Contact with nature, even in small ways (like noticing new spring flowers or observing a new bird in your backyard), can take you away from Life’s daily grind and lead you to feel more peaceful and serene.
Wouldn’t you like to:
- Reduce stress and anger?
- Improve your cognitive performance?
- Increase feelings of calm and awe?
- Keep your mind active and healthy?
- Develop a sense of connection to something larger than yourself?
Who wouldn’t, right?
Recent studies suggest that interacting with nature, including birds, has important stress reduction and restoration effects. In fact, Dr. Katie Curhan, Ed.D., a former postdoctoral scholar in the department of psychology at Stanford University, discussed during an interview how one study showed that hospital patients with window views that included deciduous trees or gardens, rather than brick walls or highways, recovered from surgery more quickly, required less doses of pain killers, and had fewer negative comments written about them in nurse logs. This sounds like a no-brainer to me.
Other research shows how connecting with nature, including birds, keeps our minds active and healthy. The Alzheimer’s Association suggests that if we want to keep our brains healthy we need to keep learning new things. What better way to do that than by continuing to learn about nature? Just identifying common species of the plants and animals in nature can be a challenging mental puzzle. And, studies have shown that these kinds of mental exercises can help form new neural paths that can fight back against diseases like Alzheimer’s, other forms of dementia, and Parkinson’s. Now, here’s something I did not know.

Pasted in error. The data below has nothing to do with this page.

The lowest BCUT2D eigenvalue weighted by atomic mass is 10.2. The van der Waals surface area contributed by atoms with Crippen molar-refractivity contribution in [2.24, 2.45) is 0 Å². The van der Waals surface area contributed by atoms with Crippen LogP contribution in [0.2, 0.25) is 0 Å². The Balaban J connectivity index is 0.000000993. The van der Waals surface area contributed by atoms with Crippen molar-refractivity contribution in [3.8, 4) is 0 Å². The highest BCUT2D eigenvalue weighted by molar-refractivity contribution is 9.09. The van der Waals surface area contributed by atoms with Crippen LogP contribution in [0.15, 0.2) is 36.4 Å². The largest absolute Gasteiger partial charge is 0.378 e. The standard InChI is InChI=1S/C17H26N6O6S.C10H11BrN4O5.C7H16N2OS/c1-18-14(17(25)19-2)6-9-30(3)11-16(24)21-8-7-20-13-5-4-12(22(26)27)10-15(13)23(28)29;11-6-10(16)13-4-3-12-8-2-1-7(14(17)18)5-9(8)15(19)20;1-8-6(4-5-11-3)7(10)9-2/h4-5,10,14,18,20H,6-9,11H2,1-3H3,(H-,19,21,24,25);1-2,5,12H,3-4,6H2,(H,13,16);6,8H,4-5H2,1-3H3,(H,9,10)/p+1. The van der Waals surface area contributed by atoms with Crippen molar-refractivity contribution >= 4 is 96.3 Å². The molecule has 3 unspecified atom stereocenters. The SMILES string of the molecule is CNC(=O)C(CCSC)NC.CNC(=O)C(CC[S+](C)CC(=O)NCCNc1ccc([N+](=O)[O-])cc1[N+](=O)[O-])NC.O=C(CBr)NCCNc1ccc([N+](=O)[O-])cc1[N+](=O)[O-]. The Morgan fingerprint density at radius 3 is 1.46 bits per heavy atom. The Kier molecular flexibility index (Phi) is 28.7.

Research also confirms that connecting with nature has numerous additional benefits:
- Boosted immunity and improved energy and mood
- Better concentration and critical thinking
- Increased connectedness to God and appreciation of the beauty around us
And… connecting with nature is FUN!
This explains why, according to a recent Census Report, over 65 million Americans enjoy feeding birds in their own backyard as a convenient way to appreciate and study nature. Watching birds, like watching fish or other animals, seems to make people feel good and in more ways than one.
Note to Self: I wonder if my insurance will accept receipts from my latest birding escapade under my employee health benefit. Hmmm. That one might be a stretch.
Jump start your health and wellness plan with this Bird of the Month Club. It’s Free. It’s Fun. And, it will help you feel better!